Moderna aims to launch single Covid and flu booster jab within two years

Moderna is aiming to launch a single booster vaccination that will protect against both Covid-19 and flu within two years, its chief executive has said.

Stéphane Bancel said that the combined vaccine – which will protect against Covid-19, influenza and RSV, a common respiratory virus – could be available before the winter infectious season in 2023.

“Our goal is to be able to have a single annual booster so that we don’t have compliance issues where people don’t want to get two to three shots a winter,” he said at a panel session at the World Economic Forum in Davos. “The best-case scenario would be the fall of 2023.”

Last year, the NHS moved to reassure the public that getting jabs for flu and Covid at the same time did not affect the body’s immune response.

The UK government has been encouraging the public to get a third dose of a Covid-19 vaccine, especially those in more vulnerable groups such as older demographics or those with weakened immune systems. Its efforts include launching a nationwide mobile text message campaign on Boxing Day.

Bancel has previously said that people may need a fourth shot of a vaccine this autumn as protection from booster shots declines over the coming months.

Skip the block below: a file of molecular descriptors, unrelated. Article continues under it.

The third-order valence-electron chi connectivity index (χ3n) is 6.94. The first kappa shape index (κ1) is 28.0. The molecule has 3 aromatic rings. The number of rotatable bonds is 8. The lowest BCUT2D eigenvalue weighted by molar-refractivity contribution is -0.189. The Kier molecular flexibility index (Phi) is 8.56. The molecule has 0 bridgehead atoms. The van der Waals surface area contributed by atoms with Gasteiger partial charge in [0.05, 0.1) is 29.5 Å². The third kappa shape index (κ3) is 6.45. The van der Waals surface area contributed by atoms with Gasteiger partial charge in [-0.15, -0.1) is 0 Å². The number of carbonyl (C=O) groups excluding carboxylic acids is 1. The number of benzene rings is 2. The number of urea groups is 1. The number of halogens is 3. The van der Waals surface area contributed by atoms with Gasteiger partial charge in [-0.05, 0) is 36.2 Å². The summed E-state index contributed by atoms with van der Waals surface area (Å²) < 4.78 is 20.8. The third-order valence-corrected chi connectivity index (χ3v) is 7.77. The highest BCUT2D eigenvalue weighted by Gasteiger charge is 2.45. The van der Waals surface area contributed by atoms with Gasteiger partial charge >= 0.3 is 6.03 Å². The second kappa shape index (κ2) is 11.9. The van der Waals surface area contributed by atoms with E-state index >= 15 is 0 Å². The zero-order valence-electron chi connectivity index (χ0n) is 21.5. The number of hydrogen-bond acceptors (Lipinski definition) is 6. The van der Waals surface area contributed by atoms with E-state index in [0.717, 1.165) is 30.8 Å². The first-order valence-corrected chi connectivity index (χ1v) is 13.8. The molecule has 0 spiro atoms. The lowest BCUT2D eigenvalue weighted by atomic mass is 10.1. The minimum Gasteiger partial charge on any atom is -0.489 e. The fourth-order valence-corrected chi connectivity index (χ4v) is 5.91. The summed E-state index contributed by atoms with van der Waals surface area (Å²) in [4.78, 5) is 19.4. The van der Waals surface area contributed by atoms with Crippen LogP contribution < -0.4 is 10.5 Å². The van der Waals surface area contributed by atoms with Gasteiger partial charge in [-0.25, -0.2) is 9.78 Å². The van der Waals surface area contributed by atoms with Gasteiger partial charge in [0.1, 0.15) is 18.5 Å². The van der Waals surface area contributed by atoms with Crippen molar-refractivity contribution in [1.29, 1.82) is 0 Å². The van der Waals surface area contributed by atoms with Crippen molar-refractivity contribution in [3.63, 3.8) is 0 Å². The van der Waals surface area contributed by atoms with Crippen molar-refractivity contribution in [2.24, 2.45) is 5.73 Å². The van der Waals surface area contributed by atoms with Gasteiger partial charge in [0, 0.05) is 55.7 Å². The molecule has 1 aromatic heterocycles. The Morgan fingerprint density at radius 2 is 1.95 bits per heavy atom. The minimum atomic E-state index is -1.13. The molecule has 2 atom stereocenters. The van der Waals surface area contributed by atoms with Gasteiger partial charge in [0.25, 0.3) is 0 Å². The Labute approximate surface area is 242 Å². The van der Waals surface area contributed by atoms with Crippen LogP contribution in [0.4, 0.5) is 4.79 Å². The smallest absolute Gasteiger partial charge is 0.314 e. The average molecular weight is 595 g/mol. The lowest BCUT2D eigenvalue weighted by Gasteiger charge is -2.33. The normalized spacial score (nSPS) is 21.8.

This month, Israel became the first country in the world to offer a fourth dose of the coronavirus vaccine to people aged 60 and over.

The US president’s chief medical adviser, Anthony Fauci, also speaking at Davos on Monday, said there was no evidence that repeat booster disease would overwhelm the immune system.

“Giving boosters at different times, there is really no evidence that’s going to hinder” immune response, he said.

Fauci said the goal should be a booster that induces a response against multiple potential variants.

Bancel also said Moderna’s vaccine candidate specifically targeting the Omicron variant of coronavirus has almost finished being developed and will enter clinical development imminently. The US drug company expects to be able to share data with regulatory authorities around March, he added.

“The vaccine is being finished,” he said. “It should be in the clinic in the coming weeks. We are hoping in the March timeframe to be able to have data to share with regulators to figure out next steps.”

This month, Darius Hughes, the UK chief executive of Moderna, said it would be a “stretch” for a combined flu and Covid vaccine to be available by winter 2023.

“Our number one priority for 2022, after getting the right Covid vaccine for the Omicron variant, is to try to really drive forward our flu and RSV programmes to see if we can get a combination, single-dose respiratory vaccine,” he said. “The benefit for the NHS, and all the vaccination services, and ultimately patients, we think, is going to be huge.”

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